Press Release

IACHR Concerned about Cuba’s New Constitution and its Implementation

March 4, 2019

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Washington, D.C. - The Inter-American Commission on Human Rights (IACHR) monitored the reform to introduce certain fundamental rights into Cuba’s constitution, a process that ended in the referendum held on February 24, 2019.

The Commission received complaints from some Cuban civil society organizations about a series of flaws in the process of socializing and debating the proposed new constitution. Those organizations noted that, despite their efforts to engage in pluralist dialogue, there were “political and legal hurdles” that restricted effective citizen participation. Some activists who campaigned against the new text reported that they had been intimidated, arrested and, in some cases, beaten up by the security forces, and that their homes had been besieged by the military the week before the referendum. The Commission condemns all forms of intimidation and aggression against dissidents, activists, human rights defenders and journalists.

The media reported allegations of election fraud on referendum day. Such alleged irregularities included voting in pencil, non-secret ballots, the exclusion of more than two million Cubans who live abroad and inadequate ballot boxes. The IACHR expresses its concern about the possibility that the referendum may not have complied with the conditions necessary for free, secret, reliable, independent elections that safeguard the principles of universality and plurality. For years, the IACHR has been critical of the lack of conditions in Cuba for authentic political participation from sectors representing various lines of thought. Such criticism persists in spite of the recent constitutional reform. In particular, criticism focuses on the fact that elections lack plurality and independence and involve the presence of just one party, the ban on associations for political purposes and arbitrary restrictions on freedom of expression and the right to freedom of assembly, among other fundamental rights, as well as the need for plural participation in any constitutional reform process.

In spite of all that, the IACHR notes that, concerning human rights, the new constitution enshrines judicial safeguards like habeas corpus and the principle of presumption of innocence, along with a whole catalogue of civil and political fundamental rights including the right to life and the ban on forced disappearances, torture and cruel, inhuman or degrading treatment or punishment, as well as economic, social, cultural and environmental rights and the rights to water, health and free education, among others. The new constitution also incorporates the right to private property, along with the equality principle and the ban on discrimination based on gender, sexual orientation, gender identity, ethnic background and disability. The new constitution states that Cuba’s international relations will be based on the defense and protection of human rights, and it mentions the State’s obligation to ensure “the inalienable, indivisible and interdependent enjoyment and exercise of human rights, in accordance with the principle of progressivity and without discrimination.”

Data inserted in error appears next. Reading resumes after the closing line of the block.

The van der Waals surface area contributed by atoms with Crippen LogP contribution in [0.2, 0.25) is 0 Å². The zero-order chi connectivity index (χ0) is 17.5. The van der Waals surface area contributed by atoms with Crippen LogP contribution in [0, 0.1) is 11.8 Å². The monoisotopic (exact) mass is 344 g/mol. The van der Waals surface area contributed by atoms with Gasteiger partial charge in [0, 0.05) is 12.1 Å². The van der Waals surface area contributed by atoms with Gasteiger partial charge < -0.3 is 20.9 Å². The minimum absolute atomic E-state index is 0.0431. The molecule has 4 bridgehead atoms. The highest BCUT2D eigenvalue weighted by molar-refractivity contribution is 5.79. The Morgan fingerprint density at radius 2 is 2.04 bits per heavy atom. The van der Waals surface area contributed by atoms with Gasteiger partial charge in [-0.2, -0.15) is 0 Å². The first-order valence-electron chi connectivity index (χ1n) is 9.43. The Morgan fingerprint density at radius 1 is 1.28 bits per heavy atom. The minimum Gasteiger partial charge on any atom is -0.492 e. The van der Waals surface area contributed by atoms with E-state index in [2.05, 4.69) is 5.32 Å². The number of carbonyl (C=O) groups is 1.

“Including those rights in Cuba’s constitutional order could be taken as a step forward in the exercise of human rights in the region, as long as the policies, laws and structural practices that restrict the full implementation of those safeguards from a human rights approach are eliminated in Cuba,” said Commissioner Antonia Urrejola, IACHR Rapporteur for Cuba. “Their interpretation and application in line with the highest human rights standards will be crucial to be able to consider this real progress for the Cuban people in terms of gaining fundamental rights,” Commissioner Urrejola added.

The IACHR calls on the State to turn the constitution into a reality based on respect for public and democratic liberties, taking measures that ensure the free movement of ideas and thought and enable the free and equal political participation of all Cuban citizens.

Finally, the Commission stresses the request it has made to the Cuban State to be able to conduct its first in loco observation visit to the country, which would allow it to monitor the human rights situation there. The Commission will continue to monitor this constitutional reform process in accordance with its mandate.

A principal, autonomous body of the Organization of American States (OAS), the IACHR derives its mandate from the OAS Charter and the American Convention on Human Rights. The Inter-American Commission has a mandate to promote respect for and to defend human rights in the region and acts as a consultative body to the OAS in this area. The Commission is composed of seven independent members who are elected in an individual capacity by the OAS General Assembly and who do not represent their countries of origin or residence.

No. 058/19